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LGBT visibility highlighted at Cultural Welcomes

Various vivid colors of pride adorned the University Student Union Games Center Thursday, Sept.15 as nearly 100 students learned about LGBT resources on campus, emphasizing the importance of queer visibility.

The fourth day of the week-long “Cultural Welcomes at the Beach” event by ASI featured LGBTQIA-centric organizations, departments and resources to better support queer students at Long Beach State.

“I’ve had conversations with new LGBT students that just came in, and they were like, ‘I don’t feel like I see LGBT students represented, I don’t feel like I see pride flags so I don’t know if this is a place that I can really be myself and thrive,’” Brenden Thomas Cashatt, LGBTQ resource center assistant director said. “So I think more visibility is really key.”

The event offered opportunities for queer students to socialize with each other through games of pool, bowling and bingo, as well as complimentary food and items.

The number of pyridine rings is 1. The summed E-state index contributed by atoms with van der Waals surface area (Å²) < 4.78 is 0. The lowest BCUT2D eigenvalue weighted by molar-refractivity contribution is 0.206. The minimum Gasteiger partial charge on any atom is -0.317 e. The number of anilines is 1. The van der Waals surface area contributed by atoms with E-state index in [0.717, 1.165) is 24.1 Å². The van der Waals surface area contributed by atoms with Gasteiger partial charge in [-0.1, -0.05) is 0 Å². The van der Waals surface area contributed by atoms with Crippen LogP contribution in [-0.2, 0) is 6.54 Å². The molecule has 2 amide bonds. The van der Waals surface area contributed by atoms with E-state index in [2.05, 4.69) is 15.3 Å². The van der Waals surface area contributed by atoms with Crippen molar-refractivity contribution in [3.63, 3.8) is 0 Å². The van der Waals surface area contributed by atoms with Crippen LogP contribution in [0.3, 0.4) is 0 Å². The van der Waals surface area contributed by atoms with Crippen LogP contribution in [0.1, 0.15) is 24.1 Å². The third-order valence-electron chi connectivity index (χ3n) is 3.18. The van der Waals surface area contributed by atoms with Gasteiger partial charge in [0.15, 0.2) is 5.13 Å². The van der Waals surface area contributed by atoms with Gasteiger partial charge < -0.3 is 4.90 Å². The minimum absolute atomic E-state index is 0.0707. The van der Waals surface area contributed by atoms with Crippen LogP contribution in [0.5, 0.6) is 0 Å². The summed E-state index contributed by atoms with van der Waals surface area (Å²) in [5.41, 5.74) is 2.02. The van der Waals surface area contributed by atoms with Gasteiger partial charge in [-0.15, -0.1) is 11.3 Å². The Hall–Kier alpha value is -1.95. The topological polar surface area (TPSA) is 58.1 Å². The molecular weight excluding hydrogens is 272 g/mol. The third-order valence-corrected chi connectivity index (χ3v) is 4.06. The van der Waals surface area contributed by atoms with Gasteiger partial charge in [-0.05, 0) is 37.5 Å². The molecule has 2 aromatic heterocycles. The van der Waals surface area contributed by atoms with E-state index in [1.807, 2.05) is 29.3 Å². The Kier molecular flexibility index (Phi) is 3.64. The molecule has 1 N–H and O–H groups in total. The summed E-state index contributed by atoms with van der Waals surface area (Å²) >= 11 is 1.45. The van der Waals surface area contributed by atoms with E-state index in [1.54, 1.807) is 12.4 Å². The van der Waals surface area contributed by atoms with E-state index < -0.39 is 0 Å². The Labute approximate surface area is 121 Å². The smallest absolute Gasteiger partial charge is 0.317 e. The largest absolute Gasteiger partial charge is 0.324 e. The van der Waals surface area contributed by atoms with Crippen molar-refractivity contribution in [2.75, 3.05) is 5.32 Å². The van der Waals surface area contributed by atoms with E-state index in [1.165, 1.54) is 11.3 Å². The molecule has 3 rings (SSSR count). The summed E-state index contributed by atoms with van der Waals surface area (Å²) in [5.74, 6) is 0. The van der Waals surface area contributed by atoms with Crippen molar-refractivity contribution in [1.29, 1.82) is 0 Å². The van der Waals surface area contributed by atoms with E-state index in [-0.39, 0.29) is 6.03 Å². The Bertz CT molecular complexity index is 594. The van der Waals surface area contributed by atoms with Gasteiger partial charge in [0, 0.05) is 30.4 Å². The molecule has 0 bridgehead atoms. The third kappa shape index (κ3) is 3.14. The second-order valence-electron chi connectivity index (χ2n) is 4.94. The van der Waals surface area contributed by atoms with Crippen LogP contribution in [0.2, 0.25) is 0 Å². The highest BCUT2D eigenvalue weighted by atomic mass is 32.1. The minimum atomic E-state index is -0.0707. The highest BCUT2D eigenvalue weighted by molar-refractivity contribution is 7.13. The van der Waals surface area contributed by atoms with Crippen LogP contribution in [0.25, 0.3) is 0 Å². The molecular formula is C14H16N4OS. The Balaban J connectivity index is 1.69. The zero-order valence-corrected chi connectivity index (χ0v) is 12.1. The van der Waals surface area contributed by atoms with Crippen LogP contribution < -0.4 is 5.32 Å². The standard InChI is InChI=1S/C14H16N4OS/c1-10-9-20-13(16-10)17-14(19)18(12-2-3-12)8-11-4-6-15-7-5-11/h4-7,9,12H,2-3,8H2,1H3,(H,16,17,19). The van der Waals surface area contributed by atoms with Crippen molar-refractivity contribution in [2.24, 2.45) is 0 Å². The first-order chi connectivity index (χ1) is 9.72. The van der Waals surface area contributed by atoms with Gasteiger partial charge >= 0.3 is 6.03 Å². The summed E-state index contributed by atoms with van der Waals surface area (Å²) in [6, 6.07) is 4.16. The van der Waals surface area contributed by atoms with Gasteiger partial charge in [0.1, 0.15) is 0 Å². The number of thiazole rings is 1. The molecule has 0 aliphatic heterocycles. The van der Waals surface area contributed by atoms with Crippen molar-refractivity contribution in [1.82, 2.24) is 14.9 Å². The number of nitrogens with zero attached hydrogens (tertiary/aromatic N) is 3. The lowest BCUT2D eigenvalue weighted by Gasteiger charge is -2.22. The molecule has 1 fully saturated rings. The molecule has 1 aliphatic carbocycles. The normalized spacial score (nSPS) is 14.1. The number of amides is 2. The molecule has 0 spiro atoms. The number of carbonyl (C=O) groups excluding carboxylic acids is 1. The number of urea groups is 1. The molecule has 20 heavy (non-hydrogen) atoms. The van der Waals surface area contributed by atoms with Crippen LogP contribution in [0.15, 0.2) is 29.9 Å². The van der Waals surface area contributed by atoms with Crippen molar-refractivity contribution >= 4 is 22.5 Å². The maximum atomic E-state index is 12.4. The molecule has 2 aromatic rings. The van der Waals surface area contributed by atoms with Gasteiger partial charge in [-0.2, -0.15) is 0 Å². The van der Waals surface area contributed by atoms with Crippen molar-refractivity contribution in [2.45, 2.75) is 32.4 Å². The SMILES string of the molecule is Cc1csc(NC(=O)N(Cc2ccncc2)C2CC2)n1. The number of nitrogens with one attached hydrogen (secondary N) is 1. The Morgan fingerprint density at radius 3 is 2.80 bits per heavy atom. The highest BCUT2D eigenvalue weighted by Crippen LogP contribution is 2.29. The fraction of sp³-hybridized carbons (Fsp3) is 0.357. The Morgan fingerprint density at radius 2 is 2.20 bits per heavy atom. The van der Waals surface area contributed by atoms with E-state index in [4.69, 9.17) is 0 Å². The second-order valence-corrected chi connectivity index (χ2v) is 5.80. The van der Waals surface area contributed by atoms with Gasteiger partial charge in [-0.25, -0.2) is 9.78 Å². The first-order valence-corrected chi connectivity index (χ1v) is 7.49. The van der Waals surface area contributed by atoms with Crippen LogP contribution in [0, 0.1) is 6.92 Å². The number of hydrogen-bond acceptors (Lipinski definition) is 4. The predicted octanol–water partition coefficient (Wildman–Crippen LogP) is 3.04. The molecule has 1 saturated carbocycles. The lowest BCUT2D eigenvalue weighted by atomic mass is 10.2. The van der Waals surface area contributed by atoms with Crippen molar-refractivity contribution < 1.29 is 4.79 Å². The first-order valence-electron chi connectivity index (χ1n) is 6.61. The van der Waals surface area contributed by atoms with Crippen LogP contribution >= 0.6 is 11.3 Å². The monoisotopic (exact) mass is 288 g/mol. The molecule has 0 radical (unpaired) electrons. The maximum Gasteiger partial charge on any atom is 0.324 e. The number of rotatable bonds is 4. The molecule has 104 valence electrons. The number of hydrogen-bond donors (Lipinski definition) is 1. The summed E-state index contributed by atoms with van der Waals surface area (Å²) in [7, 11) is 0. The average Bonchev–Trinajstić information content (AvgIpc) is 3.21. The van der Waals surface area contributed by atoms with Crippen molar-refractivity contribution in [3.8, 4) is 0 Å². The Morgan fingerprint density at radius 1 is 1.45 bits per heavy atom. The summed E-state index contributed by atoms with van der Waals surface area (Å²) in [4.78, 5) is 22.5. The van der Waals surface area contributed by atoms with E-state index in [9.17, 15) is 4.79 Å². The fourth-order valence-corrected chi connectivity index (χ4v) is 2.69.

“Just having a community that is visible to say, ‘You’re welcome here, you belong here and we want to provide a home for you,’ is really essential,” Cashatt said.

As more students return on-campus, some clubs such as the Queer Students’ Alliance said they had to grapple with the unexpected amount of 60 students who attended their first meeting.

“We were just floored, and I think everyone in that room was just so surprised,” Lila Hunter, senior graphic design major said. “This is a room full of people like me. And that’s something really special.”

Department Chair of Women’s Gender and Sexuality Studies Lori Baralt said current issues like the overturning of Roe v. Wade and anti-transgender legislation are discussions encouraged in their classes.

“I think it’s imperative that when things are happening globally or in the United States that we are having those conversations right away,” Cashatt said. “It might feel great at CSULB, but we are part of the whole world – our students are humans before they are students.”

Cashatt said their biggest goals for the school year are connection, community and visibility. OUTober, a month of LGBT programs and events, will also have more opportunities for students to be involved.

“This is a super important place to be their genuine self and not have to be afraid of being judged for who they are,” Hunter said. “That opens up a lot of roads to a lot of really deep friendships.”

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